The private lives of public figures aren’t so private, and the media floods us with juicy, titillating details about celebrity relationships. We claim to be above caring about such nonsense, but you don’t have to be a gossip-monger to at least listen in when a famous person marries or divorces. Entire countries were shocked by the divorce of England’s Princess Diana and Prince Charles and equally mesmerized by the recent marriage of their son Prince William to commoner Kate.
Why do we care?
Part of us is interested in knowing about the private lives of others out of sheer voyeurism. We’re curious about things we shouldn’t know. It’s like being in on a secret. Another part of us wants to see just how we measure up to others; there is comfort in knowing that other people—famous or not—share the same personal struggles as we, ordinary folk, do.
We somehow think that beautiful, wealthy, famous, brilliant, powerful people have perfect lives when, in fact, they still get disappointed with their model wives and rich husbands. It’s not that we like watching them suffer or fail but we find some relief in seeing that “having it all” does not guarantee relationship happiness. So many of us romanticize or idealize fame, beauty, power and wealth, and even postpone our happiness until we attain certain status symbols like the right career position or the right marriage partner. Somehow, with no disrespect or ill will meant toward the celebrity, it amazes us that a man can cheat on a fabulous wife like Sandra Bullock, Shania Twain or Jennifer Aniston.
In all fairness, we must admit that we are privy to only distorted peeks into the private lives of celebrities. The news we’re fed comes from paparazzi or publicists; the former provides out of context snippets of insight while the latter projects carefully crafted, image-making information. What really goes on behind those closed mansion doors? We’ll never know the full truth. Do we need to? Every couple deserves privacy.
Regardless of what others may say, I disagree that public figures owe us anything else but what we pay them to do. Politicians owe us their law-making skills. Entertainers should entertain us with their stage talents, not with their private lives. They need not be held to public scrutiny 24/7. Who are we to play morality judge over others? With that said, there are some important lessons we can learn from celebrity struggles that have been publicized. Here are a few:
Self esteem matters
If you struggle with low self-esteem, chances are your marriage struggles, too. Insecurity, doubt, suspicion, jealousy, depression, control issues and even abuse all stem from low self-esteem. A good celebrity example of this is Marc Anthony and Jennifer Lopez. Fame and wealth weren’t enough to eradicate Marc’s secret insecurities. When his wife’s career began to eclipse his, reports of his increasing control and jealousy surfaced just before they announced their split. It takes a strong man to stand by a strong woman without feeling threatened. Good celebrity examples of this include Paul Newman and Joanne Woodward, Kevin Bacon and Kyra Sedgwick, and Sarah Jessica Parker and Matthew Broderick.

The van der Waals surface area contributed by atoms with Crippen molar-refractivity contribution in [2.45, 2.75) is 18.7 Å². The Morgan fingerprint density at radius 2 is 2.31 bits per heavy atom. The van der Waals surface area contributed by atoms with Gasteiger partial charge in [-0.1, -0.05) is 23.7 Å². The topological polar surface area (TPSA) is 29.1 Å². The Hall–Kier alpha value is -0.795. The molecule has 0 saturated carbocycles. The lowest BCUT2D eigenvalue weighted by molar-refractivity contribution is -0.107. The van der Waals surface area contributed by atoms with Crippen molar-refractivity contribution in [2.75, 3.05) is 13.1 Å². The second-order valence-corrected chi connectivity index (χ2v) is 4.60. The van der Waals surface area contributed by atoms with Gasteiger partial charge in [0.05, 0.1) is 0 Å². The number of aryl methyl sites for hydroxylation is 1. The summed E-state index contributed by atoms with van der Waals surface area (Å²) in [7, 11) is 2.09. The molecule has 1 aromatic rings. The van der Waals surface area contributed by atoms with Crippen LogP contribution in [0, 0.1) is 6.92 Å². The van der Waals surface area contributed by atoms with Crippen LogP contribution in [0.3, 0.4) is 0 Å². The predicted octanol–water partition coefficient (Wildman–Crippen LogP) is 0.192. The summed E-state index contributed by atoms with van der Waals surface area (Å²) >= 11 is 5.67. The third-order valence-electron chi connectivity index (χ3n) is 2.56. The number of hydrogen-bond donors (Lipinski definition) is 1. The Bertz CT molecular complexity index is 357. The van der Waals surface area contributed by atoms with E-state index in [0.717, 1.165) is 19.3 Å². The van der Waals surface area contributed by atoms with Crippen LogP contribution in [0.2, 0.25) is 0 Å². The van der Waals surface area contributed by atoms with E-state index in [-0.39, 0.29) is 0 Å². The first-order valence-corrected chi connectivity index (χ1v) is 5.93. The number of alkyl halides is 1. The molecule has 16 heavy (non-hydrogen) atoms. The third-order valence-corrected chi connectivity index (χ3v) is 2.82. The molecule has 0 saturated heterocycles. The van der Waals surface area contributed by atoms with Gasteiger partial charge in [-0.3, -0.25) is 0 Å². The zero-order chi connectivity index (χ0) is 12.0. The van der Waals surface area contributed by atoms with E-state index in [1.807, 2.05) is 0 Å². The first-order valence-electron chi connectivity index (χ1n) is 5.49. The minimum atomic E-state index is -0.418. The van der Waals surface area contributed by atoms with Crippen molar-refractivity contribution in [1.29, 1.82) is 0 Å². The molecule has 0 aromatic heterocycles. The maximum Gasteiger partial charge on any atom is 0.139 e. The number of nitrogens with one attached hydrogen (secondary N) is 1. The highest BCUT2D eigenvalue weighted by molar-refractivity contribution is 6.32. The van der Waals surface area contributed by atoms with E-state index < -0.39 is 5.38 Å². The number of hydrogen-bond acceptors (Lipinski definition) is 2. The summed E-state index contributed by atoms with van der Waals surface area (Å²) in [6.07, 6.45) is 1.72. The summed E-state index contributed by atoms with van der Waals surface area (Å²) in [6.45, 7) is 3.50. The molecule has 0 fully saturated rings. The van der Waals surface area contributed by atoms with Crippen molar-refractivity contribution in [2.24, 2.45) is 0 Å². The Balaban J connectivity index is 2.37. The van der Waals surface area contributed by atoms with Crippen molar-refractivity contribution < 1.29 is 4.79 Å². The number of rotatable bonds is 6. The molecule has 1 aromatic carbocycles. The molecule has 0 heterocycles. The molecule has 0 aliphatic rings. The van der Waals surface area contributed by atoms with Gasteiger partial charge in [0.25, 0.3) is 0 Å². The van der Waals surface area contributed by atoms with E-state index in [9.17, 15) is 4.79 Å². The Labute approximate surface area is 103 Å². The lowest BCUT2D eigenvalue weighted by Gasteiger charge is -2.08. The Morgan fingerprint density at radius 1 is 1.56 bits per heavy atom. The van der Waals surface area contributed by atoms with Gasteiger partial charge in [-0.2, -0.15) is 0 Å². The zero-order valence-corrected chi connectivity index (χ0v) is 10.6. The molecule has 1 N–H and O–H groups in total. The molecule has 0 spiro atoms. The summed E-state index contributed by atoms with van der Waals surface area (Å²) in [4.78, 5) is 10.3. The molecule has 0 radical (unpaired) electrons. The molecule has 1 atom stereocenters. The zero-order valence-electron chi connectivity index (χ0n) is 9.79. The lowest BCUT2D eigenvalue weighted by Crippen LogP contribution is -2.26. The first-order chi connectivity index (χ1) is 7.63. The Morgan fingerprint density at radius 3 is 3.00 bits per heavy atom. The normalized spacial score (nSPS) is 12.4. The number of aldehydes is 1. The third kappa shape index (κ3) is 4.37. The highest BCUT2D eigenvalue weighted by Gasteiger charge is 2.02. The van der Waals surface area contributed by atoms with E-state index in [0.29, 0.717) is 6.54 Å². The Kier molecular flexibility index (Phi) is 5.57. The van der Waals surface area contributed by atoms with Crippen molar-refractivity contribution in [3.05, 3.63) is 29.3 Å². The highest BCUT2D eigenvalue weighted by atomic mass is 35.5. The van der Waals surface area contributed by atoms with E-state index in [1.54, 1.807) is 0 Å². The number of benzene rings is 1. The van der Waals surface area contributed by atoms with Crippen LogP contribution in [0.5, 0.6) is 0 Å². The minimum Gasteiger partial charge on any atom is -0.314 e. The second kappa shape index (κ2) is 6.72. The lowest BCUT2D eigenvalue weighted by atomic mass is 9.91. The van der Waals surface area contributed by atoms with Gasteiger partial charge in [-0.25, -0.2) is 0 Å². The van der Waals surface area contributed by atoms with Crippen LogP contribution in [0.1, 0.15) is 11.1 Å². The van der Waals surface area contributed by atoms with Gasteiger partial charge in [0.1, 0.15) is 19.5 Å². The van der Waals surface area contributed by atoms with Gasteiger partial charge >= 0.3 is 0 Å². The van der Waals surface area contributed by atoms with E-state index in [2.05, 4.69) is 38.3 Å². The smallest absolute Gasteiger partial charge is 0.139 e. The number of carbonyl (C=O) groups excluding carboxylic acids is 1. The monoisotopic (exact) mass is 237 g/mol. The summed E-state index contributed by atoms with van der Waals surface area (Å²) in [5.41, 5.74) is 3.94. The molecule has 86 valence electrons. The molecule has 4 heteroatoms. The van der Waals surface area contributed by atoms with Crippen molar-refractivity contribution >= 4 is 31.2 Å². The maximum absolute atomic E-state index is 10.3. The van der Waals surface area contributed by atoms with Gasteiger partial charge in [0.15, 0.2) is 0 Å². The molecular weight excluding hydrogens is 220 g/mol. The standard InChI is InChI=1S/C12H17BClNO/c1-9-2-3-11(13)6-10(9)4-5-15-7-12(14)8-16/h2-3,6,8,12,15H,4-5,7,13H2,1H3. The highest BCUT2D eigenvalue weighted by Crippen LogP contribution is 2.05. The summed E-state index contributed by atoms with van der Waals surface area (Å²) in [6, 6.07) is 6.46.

Know what comes with the territory
When Sarah Ferguson married Prince Andrew, she was well-informed about what would be expected of her. Her rebellion was a betrayal to the kingdom and now she lives with great regret. People rush into marriage knowing full well that their future mates have insufferable relatives, all-consuming careers, irritating quirks, or dangerous habits. It’s not only unfair but it is irrational to expect situations to change just because you signed the marriage contract. As Benjamin Franklin once said, “Enter marriage with both eyes open and afterward half-closed.”
When choosing a mate, don’t choose style over substance
Aging is a part of life. Fortunes and status are won and lost. In your twilight years, you’ll want a devoted partner who warms your heart. Don’t choose someone who only looks good. Choose someone who is good. Hugh Hefner, Hef, is not a dumb man. But he’s still prone to the same problem many men have, including choosing style over substance. So what if his wealth and fame affords him a bevy of beautiful, supple young girls? If that’s what he dangles out as bait, how can he be so disappointed when the ones who bite are interested in only what he can do for them? The girls he attracts have daddy issues or at least Sugar Daddy desires. The odd thing is that Hef doesn’t seem to be so shallow and yet, he rarely ever considers dating a woman his own age. If he did, he could find more emotional fulfillment and spiritual satisfaction in his relationships.
A positive example of choosing well, believe it or not, is Brad Pitt. He allegedly left Jennifer Aniston over what he perceived were shallow reasons for putting off having a baby. Instead, he turned to a woman with a very large heart who shared his desire of creating a large family. Of course, it didn’t hurt that Angelina Jolie happens to be a gorgeous woman in her own right, but surely Jolie’s well-known humanitarian priorities over Hollywood success won over the spiritually-minded Pitt.
If you’re going to be bombarded with celebrity gossip news, at least learn from it and strength your own marriage. Be on the look-out for more celebrity marriage profiles as we see what lessons can be learned.